Further evidence to support the absorption of the oligonucleotide comes from urine sample analysis after radioactively labelled oligonucleotide was orally administered. FIG. 6 shows the cumulative excretion of the radioactively labelled oligonucleotide into the urine over 48 hr following the administration of radiolabelled phosphorothioate oligonucleotide. That the oligonucleotide continues to be excreted in the urine over time implies that other tissues had absorbed it, and that the body was capable of absorption for an extended period of time. FIGS. 7B and 7C demonstrate that although the majority of radioactivity in urine was present as degradative products, intact oligonucleotide was also detected, demonstrating that this oligonucleotide is absorbed intact.
To determine the level of bioavailability of oligonucleotides following oral administration, the level of the oligonucleotide in the gastrointestinal tract (stomach and intestine) and feces was measured. FIG. 8 shows that approximately 80% of administered oligonucleotide remained or was excreted in feces, indicating that 20% of administered oligonucleotide was absorbed. This oligonucleotide was stable in stomach; no significant degradative products in stomach contents were detected six hours after oral administration (FIG. 9). The majority of administered oligonucleotide in the contents of the large intestine were also present as the intact compound (FIG. 10).
In another study, the oral bioavailability of unmodified, hybrid, and chimeric oligonucleotide administered to rat and mouse were compared, based on the quantitation of radioactivity in the gastrointestinal tract, feces, plasma, urine and remaining tissues at various times. Total recovery of radioactivity in the study was 92±6%. The total absorption of unmodified oligonucleotide was shown to be 17.3±5.5% over 6 hr and 35.5±6.0% over 12 hr following oral administration of the radiolabelled unmodified oligonucleotide to rats at a dose of 30 mg/kg. Minimal intact unmodified oligonucleotide was also detected in tissues outside enterohepatic system.
The total absorption of hybrid oligonucleotide was determined to be 10.2±2.5% over 6 hr and 25.9±4.7% over 12 hr following oral administration of the radiolabelled hybrid oligonucleotide in rats. Although the total absorption rates were slightly lower than that of the PS oligonucleotide, the hybrid oligonucleotide-derived radioactivity was stable in various tissues. The total absorption of the chimeric oligonucleotide was determined to be 23.6±2.8% over 6 hr and 39.3±2.4% over 12 hr following oral administration of the radiolabelled oligonucleotide. The comparison of oral availability of the three types of oligonucleotides is shown in FIG. 12, expressed as the percentages of administered doses in the gastrointestinal tract plus feces, in plasma, in tissues, and in urine.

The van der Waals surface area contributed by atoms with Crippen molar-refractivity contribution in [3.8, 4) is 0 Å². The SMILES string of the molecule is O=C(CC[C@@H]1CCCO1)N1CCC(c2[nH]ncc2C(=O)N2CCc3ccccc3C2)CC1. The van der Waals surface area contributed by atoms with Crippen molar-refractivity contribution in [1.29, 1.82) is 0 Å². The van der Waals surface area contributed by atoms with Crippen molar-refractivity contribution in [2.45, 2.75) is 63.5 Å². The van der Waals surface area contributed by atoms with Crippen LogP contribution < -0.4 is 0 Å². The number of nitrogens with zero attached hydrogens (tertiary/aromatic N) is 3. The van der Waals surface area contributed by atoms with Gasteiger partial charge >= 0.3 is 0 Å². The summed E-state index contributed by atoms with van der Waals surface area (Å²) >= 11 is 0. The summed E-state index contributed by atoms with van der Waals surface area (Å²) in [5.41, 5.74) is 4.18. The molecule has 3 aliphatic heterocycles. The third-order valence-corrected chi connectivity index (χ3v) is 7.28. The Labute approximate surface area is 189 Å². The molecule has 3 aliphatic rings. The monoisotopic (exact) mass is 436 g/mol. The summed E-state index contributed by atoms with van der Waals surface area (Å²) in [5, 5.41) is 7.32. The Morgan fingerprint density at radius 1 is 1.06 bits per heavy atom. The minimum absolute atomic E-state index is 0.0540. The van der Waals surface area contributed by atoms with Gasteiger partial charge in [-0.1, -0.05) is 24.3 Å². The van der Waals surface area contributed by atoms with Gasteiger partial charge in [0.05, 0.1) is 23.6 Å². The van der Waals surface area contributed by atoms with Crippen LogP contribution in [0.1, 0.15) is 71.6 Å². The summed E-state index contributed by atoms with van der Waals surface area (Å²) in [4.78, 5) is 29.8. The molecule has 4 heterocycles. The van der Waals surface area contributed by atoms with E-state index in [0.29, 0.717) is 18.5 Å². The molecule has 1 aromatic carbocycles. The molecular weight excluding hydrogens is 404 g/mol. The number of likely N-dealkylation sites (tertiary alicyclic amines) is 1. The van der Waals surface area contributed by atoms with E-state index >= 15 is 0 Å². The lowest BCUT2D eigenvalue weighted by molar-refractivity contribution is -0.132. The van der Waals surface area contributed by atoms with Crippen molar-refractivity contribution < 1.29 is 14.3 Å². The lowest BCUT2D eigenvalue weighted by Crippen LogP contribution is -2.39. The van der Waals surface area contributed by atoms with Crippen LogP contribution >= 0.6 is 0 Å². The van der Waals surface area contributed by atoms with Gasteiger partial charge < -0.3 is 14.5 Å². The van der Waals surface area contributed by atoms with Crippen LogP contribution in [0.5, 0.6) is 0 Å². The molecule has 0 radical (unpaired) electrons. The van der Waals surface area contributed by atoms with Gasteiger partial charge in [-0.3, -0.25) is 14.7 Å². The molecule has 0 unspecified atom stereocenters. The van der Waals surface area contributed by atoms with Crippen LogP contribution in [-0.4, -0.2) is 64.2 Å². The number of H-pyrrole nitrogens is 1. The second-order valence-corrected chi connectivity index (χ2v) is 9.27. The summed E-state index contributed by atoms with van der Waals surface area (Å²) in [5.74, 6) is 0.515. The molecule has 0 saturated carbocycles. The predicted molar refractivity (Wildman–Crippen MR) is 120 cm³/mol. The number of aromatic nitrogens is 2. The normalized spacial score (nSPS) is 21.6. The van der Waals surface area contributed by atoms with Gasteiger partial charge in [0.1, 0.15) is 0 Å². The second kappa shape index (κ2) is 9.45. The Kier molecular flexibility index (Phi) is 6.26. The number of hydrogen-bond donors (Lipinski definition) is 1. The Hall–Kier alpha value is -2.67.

Oral absorption of oligonucleotides in fasting animals was also determined with PS-oligonucleotide and hybrid oligonucleotide. Decreased absorption rates were found, indicating that the retention time of the oligonucleotides in the gastrointestinal tract in the fasting animals may be lower that in non-fasting animals.
These studies indicate that hybrid and chimeric oligonucleotides have enhanced bioavailability, which is associated with their stability in the gastrointestinal tract and other tissues.
Thus, using the method of the invention, successful absorption of oligonucleotides was accomplished through the gastrointestinal tract and distributed throughout the body. Intact oligonucleotides were detected in plasma and various tissues and excreted into the urine. These results demonstrate that oral administration is a potential means for delivery of oligonucleotides as therapeutic agents.
The following examples illustrate the preferred modes of making and practicing the present invention, but are not meant to limit the scope of the invention since alternative methods may be utilized to obtain similar results.
Unmodified phosphorothioate deoxynucleosides were synthesized on CPG on a 5-6 μmole scale on an automated synthesizer (model 8700, Millipore, Bedford, Mass.) using the H-phosphonate approach described in U.S. Pat. No. 5,149,798. Deoxynucleoside H-phosphonates were obtained from Millipore (Bedford, Mass.). 2′-O-methyl ribonucleotide H-phosphonates or phosphorothioates were synthesized by standard procedures (see, e.g., “Protocols for Oligonucleotides and Analogs” in Meth. Mol. Biol. (1993) volume 20) or commercially obtained (e.g., from Glenn Research, Sterling, Va. and Clontech, Palo Alto, Calif.). Segments of oligonucleotides containing 2′-O-methyl nucleoside(s) were assembled by using 2′-O-methyl ribonucleoside H-phosphonates or phosphorothioates for the desired cycles. Similarly, segments of oligonucleotides containing deoxyribonucleosides were assembled by using deoxynucleoside H-phosphonates for the desired cycles. After assembly, CPG bound oligonucleotide H-phosphonate was oxidized with sulfur to generate the phosphorothioate linkage. Oligonucleotides were then deprotected in concentrated NH4OH at 40° C. for 48 hours.